wide by worshipers to join
forces. In Tacoma, Wash.,
two declining congregations
knew that unless a dramatic
change took place, their two
churches would run out of
money and die. More than
180 combined years of history


and tradition would be lost.
Instead of giving up, the
people of Sixth Avenue and
St. Paul's United Methodist
churches let go of their build-
ings and merged into a larger,
growing congregation.
This holiday season, there's
a new sense of joy and hope,
members say. At services on
Christmas Eve and Christmas
Day, the two groups from
opposite sides of Tacoma cel-
ebrated their first Christmas
together as a merged congre-
gation.
Margaret McGrath, 84,
a member of Sixth Avenue
Methodist for 50 years, said
she is happier, hopeful and


more relaxed. "We're not wor-
rying about if the bills are
going to get paid," she said. "I
think we're alive and well."
In Detroit, other Mitzvah
Day volunteer opportunities
included sorting books for the
annual Bookstock used book
and media sale, delivering
holiday meals to homebound
seniors, sorting food at Glean-
ers Community Food Bank
and serving meals to veterans
at Piquette Square in Detroit,
Jewish Federation spokes-
woman Beverly Phillips said.
In southwest Detroit, about
700 people got to play Santa
Claus for 215 families. They
gathered to get big plastic


bags filled with toys and
clothing to give to underprivi-
leged children.
Santa's elves? Volunteers
came from the United Council
of Islamic Societies, the Jew-
ish Federation and several
area churches.
Sarah Youssef, 26, a Uni-
versity of Michigan nursing
student, was a first-time
volunteer. She delivered gifts
to five families in the neigh-
borhood..
"It's nice to have everyone
come together," she said, "es-
pecially at Christmas. It's not
my holiday. It's nice to give
back and do some of the work
to make someone else's day."


Pastor's successor rocks church

Amid protests, Paula White named

senior pastor ofZachary Tims' church _. _


By Jennifer LeClaire

Despite protests from some
members of the congrega-
tion, Paula White has been
appointed senior pastor of
the late Zachery Tims' mega-
church, New Destiny Chris-
tian Center (NDCC) near
Orlando, Fla., it was reported
last week in a press release.
White is also senior pastor of
Without Walls International
Church.
Riva Tims, the charismatic
preacher's ex-wife, who co-
founded the church with
Tims, held a press confer-
ence to announce she is fil-
ing a lawsuit against NDCC's
board of directors to chal-
lenge the process of select-
ing White as its new senior
pastor. The Tims founded
the church 15 years ago with
their four children.
"I've been hearing the cries,
I've been hearing the con-
certt,-I've been"hearing'so
mudh that I have ttbliterally,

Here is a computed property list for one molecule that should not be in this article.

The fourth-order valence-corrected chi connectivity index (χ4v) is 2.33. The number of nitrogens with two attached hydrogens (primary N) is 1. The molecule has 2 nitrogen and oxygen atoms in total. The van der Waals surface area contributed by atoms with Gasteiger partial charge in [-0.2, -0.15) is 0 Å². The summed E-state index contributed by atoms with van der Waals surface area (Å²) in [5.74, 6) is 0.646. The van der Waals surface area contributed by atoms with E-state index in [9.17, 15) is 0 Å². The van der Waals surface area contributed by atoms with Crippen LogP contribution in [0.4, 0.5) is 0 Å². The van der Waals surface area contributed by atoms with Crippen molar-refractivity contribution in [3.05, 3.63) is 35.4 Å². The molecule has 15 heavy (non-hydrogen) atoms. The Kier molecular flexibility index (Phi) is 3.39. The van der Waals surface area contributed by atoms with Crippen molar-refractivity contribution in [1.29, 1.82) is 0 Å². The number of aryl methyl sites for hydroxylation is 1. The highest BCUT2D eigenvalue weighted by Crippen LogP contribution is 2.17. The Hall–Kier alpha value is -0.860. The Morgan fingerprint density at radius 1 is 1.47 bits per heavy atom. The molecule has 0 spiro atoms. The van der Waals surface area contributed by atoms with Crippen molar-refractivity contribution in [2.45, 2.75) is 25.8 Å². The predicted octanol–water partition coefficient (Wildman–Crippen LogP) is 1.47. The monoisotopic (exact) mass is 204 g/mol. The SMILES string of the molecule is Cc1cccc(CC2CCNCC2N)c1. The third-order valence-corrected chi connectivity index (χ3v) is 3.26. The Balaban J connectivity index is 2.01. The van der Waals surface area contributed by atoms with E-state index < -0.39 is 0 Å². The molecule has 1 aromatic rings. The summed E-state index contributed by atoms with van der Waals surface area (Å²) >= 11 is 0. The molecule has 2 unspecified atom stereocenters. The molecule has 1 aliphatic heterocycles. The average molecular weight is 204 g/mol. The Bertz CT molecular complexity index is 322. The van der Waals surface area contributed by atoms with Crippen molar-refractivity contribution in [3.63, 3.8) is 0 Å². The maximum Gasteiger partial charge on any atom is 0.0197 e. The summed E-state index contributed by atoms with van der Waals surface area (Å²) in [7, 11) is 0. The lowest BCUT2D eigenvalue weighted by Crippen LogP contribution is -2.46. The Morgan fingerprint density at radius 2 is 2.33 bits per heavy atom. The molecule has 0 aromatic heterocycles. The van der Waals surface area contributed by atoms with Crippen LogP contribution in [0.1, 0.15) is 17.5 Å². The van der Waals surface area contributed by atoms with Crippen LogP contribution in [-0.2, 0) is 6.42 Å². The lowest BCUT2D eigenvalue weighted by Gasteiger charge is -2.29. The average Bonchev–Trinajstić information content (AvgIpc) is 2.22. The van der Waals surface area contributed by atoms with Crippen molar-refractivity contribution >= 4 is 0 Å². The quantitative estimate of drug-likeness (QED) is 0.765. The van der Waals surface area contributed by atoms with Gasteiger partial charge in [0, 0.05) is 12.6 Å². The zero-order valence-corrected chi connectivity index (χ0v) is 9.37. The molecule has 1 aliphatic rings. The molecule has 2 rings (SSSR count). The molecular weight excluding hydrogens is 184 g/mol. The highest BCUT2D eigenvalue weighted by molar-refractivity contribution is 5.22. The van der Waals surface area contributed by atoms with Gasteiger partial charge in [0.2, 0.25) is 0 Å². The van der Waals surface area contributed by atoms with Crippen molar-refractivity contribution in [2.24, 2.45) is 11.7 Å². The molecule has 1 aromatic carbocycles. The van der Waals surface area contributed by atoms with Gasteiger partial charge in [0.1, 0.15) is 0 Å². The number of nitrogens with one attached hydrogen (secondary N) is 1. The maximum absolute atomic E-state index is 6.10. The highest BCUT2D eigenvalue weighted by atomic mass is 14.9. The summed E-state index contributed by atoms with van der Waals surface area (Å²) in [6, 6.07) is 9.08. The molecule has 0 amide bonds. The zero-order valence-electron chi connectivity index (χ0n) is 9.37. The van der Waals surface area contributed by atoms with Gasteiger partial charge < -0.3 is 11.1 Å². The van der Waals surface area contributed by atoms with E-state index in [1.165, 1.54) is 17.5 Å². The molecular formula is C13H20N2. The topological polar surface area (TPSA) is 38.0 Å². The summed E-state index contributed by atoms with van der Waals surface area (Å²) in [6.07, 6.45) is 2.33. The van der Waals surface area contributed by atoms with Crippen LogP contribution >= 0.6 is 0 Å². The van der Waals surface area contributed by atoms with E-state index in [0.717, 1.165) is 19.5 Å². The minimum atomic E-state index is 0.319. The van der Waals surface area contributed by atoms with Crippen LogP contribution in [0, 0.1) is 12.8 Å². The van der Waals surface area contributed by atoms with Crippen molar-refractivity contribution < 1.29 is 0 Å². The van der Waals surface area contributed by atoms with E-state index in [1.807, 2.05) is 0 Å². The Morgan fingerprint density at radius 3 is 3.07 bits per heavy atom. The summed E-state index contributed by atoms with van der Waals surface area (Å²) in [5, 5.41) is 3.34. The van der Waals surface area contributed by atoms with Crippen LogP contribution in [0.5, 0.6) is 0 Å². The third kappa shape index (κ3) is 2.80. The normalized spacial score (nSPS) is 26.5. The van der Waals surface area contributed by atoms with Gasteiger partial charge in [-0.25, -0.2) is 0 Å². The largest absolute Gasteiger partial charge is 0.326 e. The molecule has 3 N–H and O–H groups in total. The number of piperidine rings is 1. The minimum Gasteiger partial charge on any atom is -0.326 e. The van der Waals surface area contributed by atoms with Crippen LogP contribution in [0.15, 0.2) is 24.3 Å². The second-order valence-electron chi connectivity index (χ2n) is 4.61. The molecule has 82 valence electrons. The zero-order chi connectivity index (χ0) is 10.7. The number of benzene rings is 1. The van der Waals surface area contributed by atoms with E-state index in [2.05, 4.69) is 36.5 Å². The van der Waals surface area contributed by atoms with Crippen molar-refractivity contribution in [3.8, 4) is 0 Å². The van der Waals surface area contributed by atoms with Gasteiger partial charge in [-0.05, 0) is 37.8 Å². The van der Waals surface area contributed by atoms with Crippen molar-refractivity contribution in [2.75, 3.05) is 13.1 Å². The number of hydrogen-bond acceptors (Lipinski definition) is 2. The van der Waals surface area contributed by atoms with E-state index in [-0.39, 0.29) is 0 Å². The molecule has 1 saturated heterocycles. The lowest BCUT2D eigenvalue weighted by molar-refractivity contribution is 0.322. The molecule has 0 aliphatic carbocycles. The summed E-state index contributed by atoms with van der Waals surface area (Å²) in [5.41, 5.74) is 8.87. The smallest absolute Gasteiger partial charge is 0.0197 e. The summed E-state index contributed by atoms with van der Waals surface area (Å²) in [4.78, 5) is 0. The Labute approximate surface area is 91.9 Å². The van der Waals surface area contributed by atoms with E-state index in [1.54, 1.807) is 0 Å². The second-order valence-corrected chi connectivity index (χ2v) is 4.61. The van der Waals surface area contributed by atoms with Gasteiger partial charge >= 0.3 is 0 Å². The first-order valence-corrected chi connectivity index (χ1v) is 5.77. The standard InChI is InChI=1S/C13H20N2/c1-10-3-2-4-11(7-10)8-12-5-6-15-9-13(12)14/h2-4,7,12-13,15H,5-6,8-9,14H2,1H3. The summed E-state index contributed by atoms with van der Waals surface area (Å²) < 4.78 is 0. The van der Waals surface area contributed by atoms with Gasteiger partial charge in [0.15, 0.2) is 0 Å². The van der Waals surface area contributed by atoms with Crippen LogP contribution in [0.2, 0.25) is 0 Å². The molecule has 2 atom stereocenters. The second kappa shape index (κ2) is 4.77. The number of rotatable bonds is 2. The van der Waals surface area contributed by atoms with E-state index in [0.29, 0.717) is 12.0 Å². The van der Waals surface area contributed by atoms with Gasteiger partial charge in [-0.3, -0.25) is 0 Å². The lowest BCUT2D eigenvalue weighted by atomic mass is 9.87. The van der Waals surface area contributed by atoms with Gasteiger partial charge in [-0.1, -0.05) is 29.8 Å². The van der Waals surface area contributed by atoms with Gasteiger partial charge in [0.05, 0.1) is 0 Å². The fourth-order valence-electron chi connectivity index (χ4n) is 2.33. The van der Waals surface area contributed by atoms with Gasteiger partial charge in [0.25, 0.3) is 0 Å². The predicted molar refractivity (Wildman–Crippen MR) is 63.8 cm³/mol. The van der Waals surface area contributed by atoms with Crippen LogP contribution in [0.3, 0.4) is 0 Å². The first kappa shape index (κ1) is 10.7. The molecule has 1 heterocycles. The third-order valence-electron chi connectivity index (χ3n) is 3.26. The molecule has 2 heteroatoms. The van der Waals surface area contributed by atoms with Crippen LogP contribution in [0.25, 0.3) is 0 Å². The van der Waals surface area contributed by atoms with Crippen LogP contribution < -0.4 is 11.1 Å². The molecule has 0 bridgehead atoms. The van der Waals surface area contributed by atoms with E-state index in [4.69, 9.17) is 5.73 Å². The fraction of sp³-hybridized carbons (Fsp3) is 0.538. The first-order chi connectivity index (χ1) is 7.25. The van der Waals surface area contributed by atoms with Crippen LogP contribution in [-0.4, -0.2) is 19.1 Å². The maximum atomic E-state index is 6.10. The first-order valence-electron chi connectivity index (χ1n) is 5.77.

publicly take a stand and
challenge what is happen-


ing," Tims said at the news
conference. Many members
wanted to see Tims return
to the pastorate after her
ex-husband's unexpected
death in a W Hotel room in
New York City in August.
No cause of death has been
publicly announced, but
officials say a white powder
was found in his pocket. T.D.
Jakes at his funeral said he
was unhappy, broken and
afraid for people to see any
flaw in him. Riva divorced
Zachery after he had a
much-publicized affair.
NDCC's board of direc-
tors said White was selected
after an exhaustive process
in close cooperation with the
church's Board of Regents.
White will serve as a non-vot-
ing member of the board of
directors and will be subject
to the oversight of the board
of directors and the board of
regents. Her focus will be on
preaching and ministering.
"We prayed fervently for
guidance during.our search
for a new senior pastor and


LAHIAKT IIMV
this led us to ask Pastor
Paula to serve as our new se-
nior pastor. We were search-
ing for someone who could
understand the history of
our ministry, someone who
had a close relationship with
our members and our staff
and someone who knew the
heart of our senior founder,"
the board wrote in a state-
ment. "We earnestly know
that the Lord led us to select
Pastor Paula. We know she
will honor the visfonTi'd ta'n i
legacy on which our church
is built."


PAULA WHITE
The congregation was
in disagreement over the
controversial preacher's ap-
pointment. Beyond protest-
ing with signs outside the
church, a group of NDCC
members led by Eugene Rob-
erson wants to remove the
NDCC's board of directors.
Roberson told the Orlando
Sentinel the group is seeking
legal action.
Some leaders in the body
of Christ are also raising
l'6'idi!h"69er White's new
position. Bishop Rico Sharp,
Please turn to CHURCH 14B


Bishop Eddie Long's Academy closes


Hundreds of

students left

lookingfor

new school

By Christian Boone

New Birth Christian Acad-
emy is closing after 18 years,
sending hundreds of students
scrambling to find a new
school by next week.
The academy, founded by
Bishop Eddie Long, informed
parents in a letter dated Dec.
22 that the private school's
"funding estimates fall far
short of our projected needs.
It is a very sad occasion, as
the NBCA board has made the
tough decision to temporarily
close the school."
The pre-K-12 school has an
enrollment of 221., accord-
ing to the Georgia Indepen-
dent School Association, and
employs 20 teachers. Just a


few years ago, the Lithonia
academy boasted of having
one teacher for every eight
students.
Calls to the GISA office
Wednesday were not returned.
"We have operated New Birth
Christian Academy for several
years with substantial deficits
in hopes that the national eco-


nomic climate would change,
however, that change never
materialized," said the letter
signed by Carlton Donald, the
board's vice chair.
The news caps a tumultu-
ous year for Long. In May,
he settled a sexual coercion
suit filed against him by four
former New Birth members.


Earlier this month, his wife
of 21 years, Vanessa, filed for
divorce, leading the bishop
to take some time off from
his pastoral duties to tend